What is the story of the woman at the well
Start free trial. It was about noon. How can you ask me for a drink? Where can you get this living water? Indeed, the water I give them will become in them a spring of water welling up to eternal life. What you have just said is quite true.SEE VIDEO BY TOPIC: Jesus Met a Samaritan Woman
- John 4:1-26 : The Samaritan Woman at the Well
- Fresh perspectives on Biblical Women–The Woman at the Well
- Story of the Woman at the Well
- Samaritan woman at the well
- 4 Amazing Things We Can Learn from the Woman at the Well
- Q. Why Is The Story Of The Woman At The Well Only In John’s Gospel?
- The Woman at the Well
- Bad Girls of the Bible: The Woman at the Well
- Whatever happened to the woman at the well? Some traditions tell us
John 4:1-26 : The Samaritan Woman at the Well
The story of the woman at the well is one of the most well known in the Bible; many Christians can easily tell a summary of it. On its surface, the story chronicles ethnic prejudice and a woman shunned by her community.
But take look deeper, and you'll realize it reveals a great deal about Jesus' character. Above all, the story, which unfolds in John , suggests that Jesus is a loving and accepting God, and we should follow his example. The story begins as Jesus and his disciples travel from Jerusalem in the south to Galilee in the north.
To make their journey shorter, they take the quickest route, through Samaria. Tired and thirsty, Jesus sat by Jacob's well while his disciples went to the village of Sychar, roughly a half-mile away, to buy food. It was about noon, the hottest part of the day, and a Samaritan woman came to the well at this inconvenient time to draw water. During his encounter with the woman at the well, Jesus broke three Jewish customs.
Firstly, he spoke to her despite the fact that she was a woman. Second, she was a Samaritan woman, and the Jews traditionally despised Samaritans. And, third, he asked her to get him a drink of water, although using her cup or jar would have made him ceremonially unclean. Jesus' behavior shocked the woman at the well.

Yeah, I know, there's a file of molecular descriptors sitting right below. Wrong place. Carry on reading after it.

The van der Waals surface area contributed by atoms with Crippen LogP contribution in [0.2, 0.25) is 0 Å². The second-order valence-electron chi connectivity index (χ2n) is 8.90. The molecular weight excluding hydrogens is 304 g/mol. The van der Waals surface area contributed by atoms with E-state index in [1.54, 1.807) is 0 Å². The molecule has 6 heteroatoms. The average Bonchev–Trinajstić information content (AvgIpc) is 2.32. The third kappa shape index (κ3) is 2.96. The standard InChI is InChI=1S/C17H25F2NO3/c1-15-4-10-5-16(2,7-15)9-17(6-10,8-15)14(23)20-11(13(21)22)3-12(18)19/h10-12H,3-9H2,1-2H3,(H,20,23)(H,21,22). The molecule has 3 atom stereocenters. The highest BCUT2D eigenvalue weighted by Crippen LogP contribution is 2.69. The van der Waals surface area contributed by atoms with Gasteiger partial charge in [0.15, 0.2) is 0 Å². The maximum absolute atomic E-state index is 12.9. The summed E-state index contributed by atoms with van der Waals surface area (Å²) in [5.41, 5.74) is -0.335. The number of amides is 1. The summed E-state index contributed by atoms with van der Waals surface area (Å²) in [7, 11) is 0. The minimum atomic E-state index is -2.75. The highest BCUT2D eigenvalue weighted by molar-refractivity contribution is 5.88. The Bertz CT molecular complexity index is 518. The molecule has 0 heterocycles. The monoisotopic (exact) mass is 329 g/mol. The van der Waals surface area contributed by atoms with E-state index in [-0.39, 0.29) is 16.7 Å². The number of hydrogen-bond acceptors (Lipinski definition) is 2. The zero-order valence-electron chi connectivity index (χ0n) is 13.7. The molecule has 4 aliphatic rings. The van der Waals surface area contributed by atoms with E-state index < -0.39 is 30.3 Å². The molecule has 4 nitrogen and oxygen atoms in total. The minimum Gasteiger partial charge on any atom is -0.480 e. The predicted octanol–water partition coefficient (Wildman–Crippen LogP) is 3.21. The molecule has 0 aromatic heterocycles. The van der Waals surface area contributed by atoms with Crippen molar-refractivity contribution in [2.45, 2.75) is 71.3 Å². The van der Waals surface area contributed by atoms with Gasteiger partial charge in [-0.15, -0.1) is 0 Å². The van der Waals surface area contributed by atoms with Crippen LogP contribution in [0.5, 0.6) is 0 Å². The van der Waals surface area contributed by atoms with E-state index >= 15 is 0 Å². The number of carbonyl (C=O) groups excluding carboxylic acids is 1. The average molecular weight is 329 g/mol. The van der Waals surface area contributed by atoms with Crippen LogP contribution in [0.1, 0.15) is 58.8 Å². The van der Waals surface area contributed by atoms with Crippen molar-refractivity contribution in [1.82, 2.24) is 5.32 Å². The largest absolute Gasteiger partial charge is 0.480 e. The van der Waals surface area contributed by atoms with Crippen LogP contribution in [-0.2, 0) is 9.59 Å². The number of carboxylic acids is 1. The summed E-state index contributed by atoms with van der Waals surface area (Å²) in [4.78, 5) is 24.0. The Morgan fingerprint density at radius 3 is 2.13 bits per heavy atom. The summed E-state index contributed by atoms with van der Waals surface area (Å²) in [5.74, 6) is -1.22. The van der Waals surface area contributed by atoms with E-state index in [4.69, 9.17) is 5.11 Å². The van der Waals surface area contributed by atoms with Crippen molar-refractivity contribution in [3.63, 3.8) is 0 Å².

But as if that weren't enough, he told the woman he could give her " living water " so that she would never thirst again. Jesus used the words living water to refer to eternal life, the gift that would satisfy her soul's desire only available through him. At first, the Samaritan woman did not fully understand Jesus' meaning.
Although they had never met before, Jesus revealed that he knew she'd had five husbands and was now living with a man who was not her husband. He had her full attention! As Jesus and the woman discussed their views on worship, the woman voiced her belief that the Messiah was coming. Jesus answered, "I who speak to you am he. As the woman began to grasp the reality of her encounter with Jesus, the disciples returned. They too were shocked to find him speaking to a woman.
Leaving behind her water jar, the woman returned to town, inviting the people to "Come, see a man who told me all that I ever did. Meanwhile, Jesus told his disciples the harvest of souls was ready, sown by the prophets, writers of the Old Testament and John the Baptist. Excited by what the woman told them, the Samaritans came from Sychar and begged Jesus to stay with them.
Jesus stayed two days, teaching the Samaritan people about the Kingdom of God. When he left, the people told the woman, " To fully grasp the story of the woman at the well, it's important to understand who the Samaritans were--a mixed race people, who had intermarried with the Assyrians centuries before. They were hated by the Jews because of this cultural mixing and because they had their own version of the Bible and their own temple on Mount Gerizim.
The Samaritan woman Jesus met faced prejudice from her own community. She came to draw water at the hottest part of the day, instead of the usual morning or evening times, because she was shunned and rejected by the other women of the area for her immorality. Jesus knew her history but still accepted her and ministered to her.
By reaching out to the Samaritans, Jesus showed that his mission was to all people, not just the Jews. In the book of Acts , after Jesus' ascension into heaven, his apostles carried on his work in Samaria and to the Gentile world. Ironically, while the High Priest and Sanhedrin rejected Jesus as the Messiah, the outcast Samaritans recognized him and accepted him for who he truly was, the Lord and savior.